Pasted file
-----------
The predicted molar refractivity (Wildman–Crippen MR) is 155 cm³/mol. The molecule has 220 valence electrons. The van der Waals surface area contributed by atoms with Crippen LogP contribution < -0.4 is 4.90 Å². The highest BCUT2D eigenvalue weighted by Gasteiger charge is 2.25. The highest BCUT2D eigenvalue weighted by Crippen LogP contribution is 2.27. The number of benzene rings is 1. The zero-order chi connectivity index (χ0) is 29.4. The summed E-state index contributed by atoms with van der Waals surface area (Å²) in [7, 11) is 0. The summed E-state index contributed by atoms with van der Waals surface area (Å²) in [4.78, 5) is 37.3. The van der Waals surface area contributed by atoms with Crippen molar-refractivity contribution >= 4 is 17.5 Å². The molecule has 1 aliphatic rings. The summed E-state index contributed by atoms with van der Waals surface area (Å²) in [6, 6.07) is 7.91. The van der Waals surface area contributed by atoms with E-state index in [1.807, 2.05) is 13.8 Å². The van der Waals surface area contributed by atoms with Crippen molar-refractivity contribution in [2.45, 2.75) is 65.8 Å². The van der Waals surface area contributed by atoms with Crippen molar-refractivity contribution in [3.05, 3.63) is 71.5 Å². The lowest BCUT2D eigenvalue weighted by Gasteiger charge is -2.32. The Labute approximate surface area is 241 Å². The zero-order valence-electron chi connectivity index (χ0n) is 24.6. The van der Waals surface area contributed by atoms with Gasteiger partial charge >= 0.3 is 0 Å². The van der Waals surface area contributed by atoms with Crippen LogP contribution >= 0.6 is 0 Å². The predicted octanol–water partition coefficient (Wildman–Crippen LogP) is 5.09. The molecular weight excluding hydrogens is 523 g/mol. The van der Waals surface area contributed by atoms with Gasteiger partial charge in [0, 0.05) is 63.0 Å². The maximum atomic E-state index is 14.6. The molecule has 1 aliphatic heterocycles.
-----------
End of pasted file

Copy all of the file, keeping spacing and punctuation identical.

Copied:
The predicted molar refractivity (Wildman–Crippen MR) is 155 cm³/mol. The molecule has 220 valence electrons. The van der Waals surface area contributed by atoms with Crippen LogP contribution < -0.4 is 4.90 Å². The highest BCUT2D eigenvalue weighted by Gasteiger charge is 2.25. The highest BCUT2D eigenvalue weighted by Crippen LogP contribution is 2.27. The number of benzene rings is 1. The zero-order chi connectivity index (χ0) is 29.4. The summed E-state index contributed by atoms with van der Waals surface area (Å²) in [7, 11) is 0. The summed E-state index contributed by atoms with van der Waals surface area (Å²) in [4.78, 5) is 37.3. The van der Waals surface area contributed by atoms with Crippen molar-refractivity contribution >= 4 is 17.5 Å². The molecule has 1 aliphatic rings. The summed E-state index contributed by atoms with van der Waals surface area (Å²) in [6, 6.07) is 7.91. The van der Waals surface area contributed by atoms with E-state index in [1.807, 2.05) is 13.8 Å². The van der Waals surface area contributed by atoms with Crippen molar-refractivity contribution in [2.45, 2.75) is 65.8 Å². The van der Waals surface area contributed by atoms with Crippen molar-refractivity contribution in [3.05, 3.63) is 71.5 Å². The lowest BCUT2D eigenvalue weighted by Gasteiger charge is -2.32. The Labute approximate surface area is 241 Å². The zero-order valence-electron chi connectivity index (χ0n) is 24.6. The van der Waals surface area contributed by atoms with Gasteiger partial charge >= 0.3 is 0 Å². The van der Waals surface area contributed by atoms with Crippen LogP contribution >= 0.6 is 0 Å². The predicted octanol–water partition coefficient (Wildman–Crippen LogP) is 5.09. The molecular weight excluding hydrogens is 523 g/mol. The van der Waals surface area contributed by atoms with Gasteiger partial charge in [0, 0.05) is 63.0 Å². The maximum atomic E-state index is 14.6. The molecule has 1 aliphatic heterocycles.